The only relevant statement from a body connected with the Holy See that I have been able to obtain (and it took some doing to get it, because it is not on the Vatican web site), is found in a 1994 document titled The International Arms Trade: An Ethical Reflection by the Pontifical Commission for Justice and Peace (PCJP). Under the heading “Furnishing Arms to Groups That Are Not States,” the document says:

It is urgent to find an effective way to stop the flow of arms to terrorist and criminal groups. An indispensible measure would be for each State to impose a strict control on the sale of handguns and small arms. Limiting the purchase of such arms would certainly not infringe upon the rights of anyone (4:8).

This document does not address the question of handguns and small arms (rifles, etc.) except under the rubric of keeping them out of the hands of terrorists and criminal organizations. It thus does not engage the broader self-defense question.

It sees “a strict control on the sale” of such weapons as important (“indispensible”) for keeping them away from terrorists and criminal organizations, but it does not define what would count as this form of control. Presumably that would be determined by the individual states.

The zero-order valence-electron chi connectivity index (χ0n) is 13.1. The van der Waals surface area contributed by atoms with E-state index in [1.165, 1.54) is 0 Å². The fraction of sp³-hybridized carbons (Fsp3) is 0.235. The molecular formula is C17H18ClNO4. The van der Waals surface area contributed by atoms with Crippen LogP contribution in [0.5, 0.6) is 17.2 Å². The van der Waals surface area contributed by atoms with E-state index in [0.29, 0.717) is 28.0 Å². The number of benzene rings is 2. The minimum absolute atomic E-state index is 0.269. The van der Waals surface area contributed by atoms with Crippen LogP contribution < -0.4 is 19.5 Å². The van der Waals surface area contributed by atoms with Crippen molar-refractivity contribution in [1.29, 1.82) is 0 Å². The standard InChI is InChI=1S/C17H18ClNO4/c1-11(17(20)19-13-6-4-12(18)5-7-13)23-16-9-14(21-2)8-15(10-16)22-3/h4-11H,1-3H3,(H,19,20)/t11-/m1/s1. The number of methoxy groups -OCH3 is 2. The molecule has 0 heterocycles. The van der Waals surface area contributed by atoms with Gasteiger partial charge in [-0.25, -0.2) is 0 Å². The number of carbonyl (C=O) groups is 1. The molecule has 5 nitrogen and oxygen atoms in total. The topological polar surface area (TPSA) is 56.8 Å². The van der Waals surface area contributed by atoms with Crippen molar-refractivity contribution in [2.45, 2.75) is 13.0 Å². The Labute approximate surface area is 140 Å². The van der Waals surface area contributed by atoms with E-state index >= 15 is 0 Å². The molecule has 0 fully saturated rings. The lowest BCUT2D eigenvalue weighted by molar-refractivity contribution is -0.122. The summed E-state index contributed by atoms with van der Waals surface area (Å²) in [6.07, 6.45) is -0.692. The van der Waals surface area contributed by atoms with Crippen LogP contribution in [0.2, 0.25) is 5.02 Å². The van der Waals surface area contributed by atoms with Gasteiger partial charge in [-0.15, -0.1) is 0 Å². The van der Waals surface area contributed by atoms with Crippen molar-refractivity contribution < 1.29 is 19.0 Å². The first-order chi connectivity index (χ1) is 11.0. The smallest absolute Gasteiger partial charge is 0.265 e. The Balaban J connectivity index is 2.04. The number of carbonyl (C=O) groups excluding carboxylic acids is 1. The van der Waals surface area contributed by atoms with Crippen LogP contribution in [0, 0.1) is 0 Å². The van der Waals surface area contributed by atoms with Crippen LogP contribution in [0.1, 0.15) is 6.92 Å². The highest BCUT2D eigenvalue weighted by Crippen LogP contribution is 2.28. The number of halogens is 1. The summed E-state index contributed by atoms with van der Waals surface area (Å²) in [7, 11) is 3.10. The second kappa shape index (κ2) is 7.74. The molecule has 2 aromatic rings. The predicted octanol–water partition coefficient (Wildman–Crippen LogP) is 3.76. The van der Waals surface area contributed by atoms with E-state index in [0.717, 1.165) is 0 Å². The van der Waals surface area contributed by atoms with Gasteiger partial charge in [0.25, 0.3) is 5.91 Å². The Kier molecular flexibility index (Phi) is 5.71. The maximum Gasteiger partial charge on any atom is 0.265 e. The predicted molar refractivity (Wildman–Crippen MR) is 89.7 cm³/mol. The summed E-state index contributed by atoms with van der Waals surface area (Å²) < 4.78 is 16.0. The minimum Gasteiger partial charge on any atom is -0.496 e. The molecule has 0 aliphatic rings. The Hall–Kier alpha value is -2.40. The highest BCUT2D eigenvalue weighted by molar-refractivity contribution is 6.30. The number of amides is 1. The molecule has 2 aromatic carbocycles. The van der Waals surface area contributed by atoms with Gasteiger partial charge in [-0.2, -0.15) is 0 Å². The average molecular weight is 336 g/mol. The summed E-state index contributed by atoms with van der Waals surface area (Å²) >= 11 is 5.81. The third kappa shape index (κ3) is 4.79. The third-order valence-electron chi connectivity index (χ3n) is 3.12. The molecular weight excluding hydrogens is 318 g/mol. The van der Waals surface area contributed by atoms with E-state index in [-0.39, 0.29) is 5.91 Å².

The document does not call for a ban on the sale of such weapons. It speaks of “limiting the purchase” of them, apparently within bounds that would “not infringe upon the rights of anyone”—presumably including their self-defense rights.

Ultimately, this document does not engage the Church’s magisterium. As noted above, the express approval of the pope (then John Paul II) is required—even for the documents of the CDF—to do that, and this document does not carry John Paul II’s express approval. It is therefore a hortatory, advisory document of the PCJP but not Church teaching.

Thus we do not seem to have any doctrinal statements by popes, the CDF, or others capable of exercising the universal magisterium.

Nor has the college of bishops as a whole made such statements.

**Statements of Particular Magisteria **

By divine law, individual bishops are also capable of exercising the teaching authority of the Church in their own, particular sphere.

I am sure that various bishops around the world have expressed their views on gun ownership, though I am not aware of any who have attempted to exercise their personal magisterium in this regard. (There is a difference between a bishop expressing an opinion and his saying, “This is Church teaching.”)

What about groups of bishops?—for example, the episcopal conferences like the U.S. bishops?